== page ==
or The Ballad of Regin
is part of the Poetic Edda
. It is thought that this poem and the next two, Fafnismol
, could in fact be the same poem.
Sigurth went to Hjalprek's stud and chose for himself a horse, who thereafter was called Grani. At that time Regin, the son of Hreithmar, was come to Hjalprek's home; he was more ingenious than all other men, and a dwarf in stature; he was wise, fierce and skilled in magic. Regin undertook Sigurth's bringing up and teaching, and loved him much. He told Sigurth of his forefathers, and also of this: that once Othin and Hönir and Loki had come to Andvari's waterfall, and in the fall were many fish. Andvari was a dwarf, who had dwelt long in the waterfall in the shape of a pike, and there he got his food. "Otr was the name of a brother of ours," said. Regin, "who often went into the fall in the shape of an otter; he had caught a salmon, and sat on the high bank eating it with his eyes shut. Loki threw a stone at him and killed him; the gods thought they bad had great good luck, and stripped the skin off the otter. That same evening they sought a night's lodging at Hreithmar's house, and showed their booty. Then we seized them, and told them, as ransom for their lives, to fill the otter skin with gold, and completely cover it outside as well with red gold. Then they sent Loki to get the gold; he went to Ron and got her net, and went then to Andvari's fall and cast the net in front of the pike, and the pike leaped into the net." Then Loki said:
"What is the fish | that runs in the flood,
And itself from ill cannot save?
If thy head thou wouldst | from hell redeem,
Find me the water's flame."
"Andvari am I, | and Oin my father,
In many a fall have I fared;
An evil Norn | in olden days
Doomed me In waters to dwell."
"Andvari, say, | if thou seekest still
To live in the land of men,
What payment is set | for the sons of men
Who war with lying words?"
"A mighty payment | the men must make
Who in Valthgelmir's waters wade;
On a long road lead | the lying words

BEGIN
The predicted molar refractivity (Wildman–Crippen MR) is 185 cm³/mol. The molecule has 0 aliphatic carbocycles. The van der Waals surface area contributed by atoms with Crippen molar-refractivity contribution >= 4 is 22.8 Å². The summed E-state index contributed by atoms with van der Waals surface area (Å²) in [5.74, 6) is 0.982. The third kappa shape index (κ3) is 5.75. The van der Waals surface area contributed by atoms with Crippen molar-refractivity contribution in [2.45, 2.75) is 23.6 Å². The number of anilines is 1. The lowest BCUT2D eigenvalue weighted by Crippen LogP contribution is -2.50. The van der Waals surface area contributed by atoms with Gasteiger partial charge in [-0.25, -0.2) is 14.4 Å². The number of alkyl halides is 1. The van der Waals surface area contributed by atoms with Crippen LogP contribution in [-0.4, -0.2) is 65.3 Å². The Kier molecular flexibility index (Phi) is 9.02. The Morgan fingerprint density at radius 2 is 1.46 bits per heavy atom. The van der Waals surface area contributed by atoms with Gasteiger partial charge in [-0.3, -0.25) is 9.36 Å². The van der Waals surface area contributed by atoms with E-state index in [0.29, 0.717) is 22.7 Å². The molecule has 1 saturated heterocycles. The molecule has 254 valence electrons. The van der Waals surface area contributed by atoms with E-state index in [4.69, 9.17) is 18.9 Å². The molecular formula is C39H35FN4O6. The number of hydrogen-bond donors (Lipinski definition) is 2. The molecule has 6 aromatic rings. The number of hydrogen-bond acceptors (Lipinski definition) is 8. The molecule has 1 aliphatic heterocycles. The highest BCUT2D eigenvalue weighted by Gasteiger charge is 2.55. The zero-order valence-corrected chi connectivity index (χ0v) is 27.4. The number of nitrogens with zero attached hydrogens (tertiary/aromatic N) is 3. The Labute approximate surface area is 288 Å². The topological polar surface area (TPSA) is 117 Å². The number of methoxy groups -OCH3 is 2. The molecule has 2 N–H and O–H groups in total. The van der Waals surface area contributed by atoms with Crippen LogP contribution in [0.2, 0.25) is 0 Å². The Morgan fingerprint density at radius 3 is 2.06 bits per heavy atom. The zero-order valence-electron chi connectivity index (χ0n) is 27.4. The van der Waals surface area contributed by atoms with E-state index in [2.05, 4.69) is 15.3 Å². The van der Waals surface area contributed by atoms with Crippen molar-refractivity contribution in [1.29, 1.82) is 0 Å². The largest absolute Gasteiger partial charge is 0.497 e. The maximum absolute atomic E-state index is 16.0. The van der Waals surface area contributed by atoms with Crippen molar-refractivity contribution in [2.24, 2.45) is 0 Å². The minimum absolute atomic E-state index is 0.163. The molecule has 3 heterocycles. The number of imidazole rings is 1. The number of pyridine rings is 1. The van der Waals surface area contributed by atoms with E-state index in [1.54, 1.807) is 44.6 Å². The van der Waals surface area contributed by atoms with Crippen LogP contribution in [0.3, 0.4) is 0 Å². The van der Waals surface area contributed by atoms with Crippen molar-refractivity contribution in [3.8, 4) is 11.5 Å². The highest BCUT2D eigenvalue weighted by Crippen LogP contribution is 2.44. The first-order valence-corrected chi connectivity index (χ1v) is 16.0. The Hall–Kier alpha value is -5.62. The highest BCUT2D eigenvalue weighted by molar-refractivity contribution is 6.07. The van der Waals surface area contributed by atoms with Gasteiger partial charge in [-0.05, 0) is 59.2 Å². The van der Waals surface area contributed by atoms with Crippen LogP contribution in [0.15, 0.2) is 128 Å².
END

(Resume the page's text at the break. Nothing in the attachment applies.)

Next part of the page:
That one to another utters."
Loki saw all the gold that Andvari had. But when he had brought forth all the gold, he held back one ring, and Loki took this from him. The dwarf went into his rocky hole and said:
"Now shall the gold | that Gust once had
Bring their death | to brothers twain,
And evil be | for heroes eight;
joy of my wealth | shall no man win."
The gods gave Hreithmar the gold, and filled up the otter-skin, and stood it on its feet. Then the gods had to heap up gold and hide it. And when that was done, Hreithmar came forward and saw a single whisker, and bade them cover it. Then Othin brought out the ring Andvaranaut and covered the hair. Then Loki said:
"The gold is given, | and great the price
Thou hast my head to save;
But fortune thy sons | shall find not there,
The bane of ye both it is."
"Gifts ye gave, | but ye gave not kindly,
Gave not with hearts that were whole;
Your lives ere this | should ye all have lost,
If sooner this fate I had seen."
"Worse is this | that methinks I see,
For a maid shall kinsmen clash;
Heroes unborn | thereby shall be,
I deem, to hatred doomed."
"The gold so red | shall I rule, methinks,
So long as I shall live;
Nought of fear | for thy threats I feel,
So get ye hence to your homes."
Fafnir and Regin asked Hreithmar for a share of the wealth that was paid for the slaying of their brother, Otr. This he refused, and Fafnir thrust his sword through the body of his father, Hreithmar, while he was sleeping. Hreithmar called to his daughters:
"Lyngheith and Lofnheith, | fled is my life,
And mighty now is my need!"
"Though a sister loses | her father, seldom
Revenge on her brother she brings."
"A daughter, woman | with wolf's heart, bear,
If thou hast no son | with the hero brave;
If one weds the maid, | for the need is mighty,
Their son for thy hurt | may vengeance seek."